Since I am now well on the road to recovery, I thought that I might present a couple of archaic descriptors that I hope never to be afflicted with again.

BLOVIATE

I thought that this word might have been about that morbidly obese guy in the Monty Python movie, who consumed one bite too many, and exploded, but it turns out to mean

to speak pompously.
1850–55, Americanism; pseudo-Latin alteration of blow, to boast; popularized by Warren G. Harding

AA

Now that I’ve been linguistically clean and straight for several years, I swear on a Merriam-Webster Dictionary, never again to deserve to be called a

BLATHERSKITE

a talkative silly person
foolish talk; nonsense

To prove it, I’ll keep this post short and sweet, although I will invite you to come back on Wednesday, for a wordier edition of my monthly Philosophy and Religion discussion.

AutoTopic: List Your Favorite Ways To Procrastinate

procrastinate-no

This entry was posted on October 3, 2011 at 07:09

Medal

The Procrastinators Unanimous meeting was postponed, so I thought that I’d publish this post instead. Above is a picture of the medal that I got for coming in first – actually, last – in procrastination.  I was going to show it to you earlier, but I just never got around to it.  Right now, I’m doing something I like to call ‘synchronized procrastinating.’  Or maybe it’s simultaneous procrastinating.  It’s a real art form.  You have to want to not bother doing two different things at the same time.

The line in red above, just proves what a master of it that I really am. This was below the above title, of the second blog-post that I ever read, six years ago, before I even had my own blog-site.  It wasn’t until I’d published 825 posts, and was looking around, desperately, for inspiration for another theme, that I finally got around to using it.

And that’s not even my longest-time record for putting things off. I have un-performed household chores that go back decades.  I am the Superhero of procrastination.  I think that I’m from the same high-gravity planet that Superman is from, because several people have told me that I’m very dense.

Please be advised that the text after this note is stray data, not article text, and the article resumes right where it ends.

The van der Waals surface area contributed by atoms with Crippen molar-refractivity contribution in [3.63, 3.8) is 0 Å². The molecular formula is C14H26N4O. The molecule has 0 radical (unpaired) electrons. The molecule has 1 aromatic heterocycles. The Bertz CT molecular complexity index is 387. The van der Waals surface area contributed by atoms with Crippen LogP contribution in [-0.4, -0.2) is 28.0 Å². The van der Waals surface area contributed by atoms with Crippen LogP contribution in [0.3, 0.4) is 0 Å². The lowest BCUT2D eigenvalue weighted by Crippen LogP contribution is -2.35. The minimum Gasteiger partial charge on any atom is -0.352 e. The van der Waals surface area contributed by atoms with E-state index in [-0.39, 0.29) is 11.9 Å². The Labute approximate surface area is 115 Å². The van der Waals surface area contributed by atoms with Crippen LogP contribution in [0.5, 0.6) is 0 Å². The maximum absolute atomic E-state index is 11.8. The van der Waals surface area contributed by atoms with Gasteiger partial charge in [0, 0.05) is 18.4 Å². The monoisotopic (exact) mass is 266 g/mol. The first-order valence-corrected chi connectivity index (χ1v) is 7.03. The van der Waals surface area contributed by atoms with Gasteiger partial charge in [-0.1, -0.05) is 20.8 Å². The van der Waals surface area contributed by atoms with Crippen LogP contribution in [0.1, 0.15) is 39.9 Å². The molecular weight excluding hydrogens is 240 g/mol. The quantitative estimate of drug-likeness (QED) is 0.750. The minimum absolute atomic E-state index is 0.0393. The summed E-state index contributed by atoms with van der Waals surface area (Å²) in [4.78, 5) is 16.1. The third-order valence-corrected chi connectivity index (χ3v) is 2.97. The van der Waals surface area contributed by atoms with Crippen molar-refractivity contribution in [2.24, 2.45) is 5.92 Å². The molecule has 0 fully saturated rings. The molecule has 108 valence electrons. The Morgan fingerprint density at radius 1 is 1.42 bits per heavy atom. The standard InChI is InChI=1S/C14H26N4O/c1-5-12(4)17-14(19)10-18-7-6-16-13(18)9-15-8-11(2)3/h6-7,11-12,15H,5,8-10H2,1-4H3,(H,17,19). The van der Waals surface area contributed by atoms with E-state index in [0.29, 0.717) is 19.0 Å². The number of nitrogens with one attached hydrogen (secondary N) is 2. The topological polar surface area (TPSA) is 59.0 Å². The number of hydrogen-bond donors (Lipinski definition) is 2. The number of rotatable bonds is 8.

One thing I do, so that I fail to accomplish, is to apply my industrial-grade forgettery – and I don’t even have to fake it. Oh, was I supposed to pick up that steak that was on sale, for supper?? I’ll thaw some wieners and we’ll have hot dogs instead.  😳

Rapier

After only two and a half years, I did finally get around to mounting the lovely rapier that my grandson bought me for Fathers’ Day, on the wall.

I don’t sweat the small stuff, and unless there’s a loan-shark threatening to smash both my kneecaps, it’s all small stuff.  I decline to take any of the wife’s ‘honey-do’ list items seriously.  The karma nicely balances out, because she takes them all seriously – until she finds that they’re not.  That happens often enough to justify faking it ‘till she changes course.

I sit beside the big living room picture window, to read. The wife sits across the room.  There is a large window at the top of the stairs behind her, and during the day, the sun shines down through the open rail – but at night….  Her eyesight, like mine, is becoming less acute.

She has a table lamp to her left, and a floor lamp, 4 feet to her right. Recently, I was told to bring up the swag-lamp from the basement, and hang it directly above her chair.  This was the swag-lamp that neither the son nor I wanted down there, the one whose chain had to be hooked tight to the ceiling, or it would garrote anyone going to the kitty-litter tray, or the utility room.

I ignored considered her request for a week – and she moved the floor-lamp 2 feet closer to her chair.  It still wasn’t bright enough, so she still wanted the swag-lamp moved.  I ignored considered it for another week.  We were at the hardware store for something else, when she thought of replacing the 60 watt CFL bulb in the floor-lamp, with a new-style, 100 watt LED bulb.  I have seen the light….and so has she!